A Look at Recent Editorials

Back to Index

A summary of editorials from leading Japanese newspapers (January 29, 2015)

post date : 2015.01.29

A summary of editorials from leading Japanese newspapers, posted biweekly.



              A video released on Jan.24 by a militant group believed to be the Islamic State showed a photo of Japanese hostage Kenji Goto holding a picture of an apparently murdered Haruna Yukawa, the other Japanese captive. A voice message, believed to be read by Goto, demanded the release of Sajida al-Rishawi, a would-be suicide bomber and a death row inmate in Jordan, in exchange for Goto’s release.


             The Japanese government has said the video was highly likely to be authentic.


              All national dailies in Japan wrote about the development in their editorials on Jan. 26, all denouncing the act by the militant group as “cruel,” “brutal” and “barbarous” and urging the Japanese government to do its utmost to realize the release of Goto, a freelance journalist who went to Syria in October to rescue Yukawa, who was held by militants.



Japan’s relations with Arab nations


              Japan has been saddened by the plight of Middle Eastern people who have gone through a number of armed conflicts since the end of World War II, The Asahi Shimbun said, adding that $200 million in aid which Prime Minister Shinzo Abe recently announced was for saving the lives of refugees fleeing the brutality of the Islamic State.


              “That testifies to Japan’s cooperative ties with people in the area that are based on pacifism the country has developed during the postwar years,” The Asahi said.


              As Japan has long been portrayed as a nation amicable to Arab nations, The Mainichi Shimbun said, Japanese people were regarded as less likely to become targets of kidnapping or terrorism.      

“As many existing terrorist organizations compete against each other in their radicalism and ability to shock, Japan has become a target of terrorism on par with the U.S. and European countries,” The Mainichi said. “It is important to consider, also, the possibility that being a peaceful country may make Japan even more vulnerable to attacks.”


              The Mainichi, however, said Japan should not change its long-standing stance toward the Middle East just because of the hostage crisis. “Japan has long faced up to various Middle East issues, including Arab-Israeli conflicts, with an impartial attitude on an issue-by-issue basis. The capacity to take a peaceful, fair and impartial approach to problems is Japan’s greatest asset.”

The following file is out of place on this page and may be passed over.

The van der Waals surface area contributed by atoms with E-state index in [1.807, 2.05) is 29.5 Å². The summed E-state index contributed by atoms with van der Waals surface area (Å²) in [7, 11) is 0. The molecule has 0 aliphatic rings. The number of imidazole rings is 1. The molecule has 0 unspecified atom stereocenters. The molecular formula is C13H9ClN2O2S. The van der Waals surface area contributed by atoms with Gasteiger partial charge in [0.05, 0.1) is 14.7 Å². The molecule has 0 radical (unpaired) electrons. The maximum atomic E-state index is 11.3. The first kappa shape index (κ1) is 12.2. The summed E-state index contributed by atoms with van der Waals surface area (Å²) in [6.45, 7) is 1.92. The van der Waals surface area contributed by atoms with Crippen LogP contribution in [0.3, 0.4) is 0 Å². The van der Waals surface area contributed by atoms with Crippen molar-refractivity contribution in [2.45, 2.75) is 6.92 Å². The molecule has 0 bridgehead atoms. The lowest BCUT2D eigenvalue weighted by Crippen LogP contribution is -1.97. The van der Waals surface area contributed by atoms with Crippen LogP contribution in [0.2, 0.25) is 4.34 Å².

The Nihon Keizai Shimbun (Nikkei) said the hostage crisis showed that the threat posed by the Islamic State is not a proverbial “fire on the opposite shore” and that “We must realize Japanese can be a target of terrorism.” It added that “Most Muslims detest terrorism, which victimizes innocent people.”


The Yomiuri Shimbun said criticism is surging among moderate Muslims against the Islamic State, with its repeated brutal actions. “Many sympathize with Japan. The Islamic State is becoming increasingly isolated from the rest of the world.”



Response to hostage crisis


              The Sankei Shimbun supported the stance of Abe, who said: “Without giving in to terrorism, we will actively contribute to the peace and stability of the world in cooperation with the international community. That stance is unchanged.”


              The Sankei urged Japan to play roles commensurate with its international status in the global fight against radicalism. To do so, enacting laws necessary for Japan to effectively fight terrorism is essential, it added. “The Islamic State is, indeed, a terrorist organization. By strengthening cooperation with the international community, including Islamic nations, Japan should do whatever it can to realize Goto’s rescue.”


              The Yomiuri said Japan should try to rescue Goto in accordance with the “human life first” principle without surrendering to terrorism. While maintaining close coordination with the Jordanian government, the Japanese government should “tenaciously make progress in negotiations with the perpetrators” by continuing to call for assistance from intermediaries such as tribes and religious leaders that wield influence over the Islamic State.


              The Asahi said although the situation was tough on both of them, the Japanese and Jordanian governments “have no choice but to remain united in facing the terrorist group without playing into its hands.”



Criticism against opposition parties


The Sankei criticized Japanese opposition members who blasted Abe’s Middle East tour and speech as being a “trigger” for the hostage crisis.”

“Some call for cancelling the provision of the aid money and even his resignation,” The Sankei said. “Is this really the right moment to get in each other’s way?”


*English translations of The Yomiuri, The Asahi, and The Mainichi are from The Japan News, The Asia & Japan Watch and The Mainichi, respectively. Those for The Sankei and The Nikkei are provisional. The content of this page was made by the Foreign Press Center/Japan and does not reflect the opinion of the Japanese Government or any other organization.



About Us
Covering Japan
News Resources
Activity Reports
Reaching the Press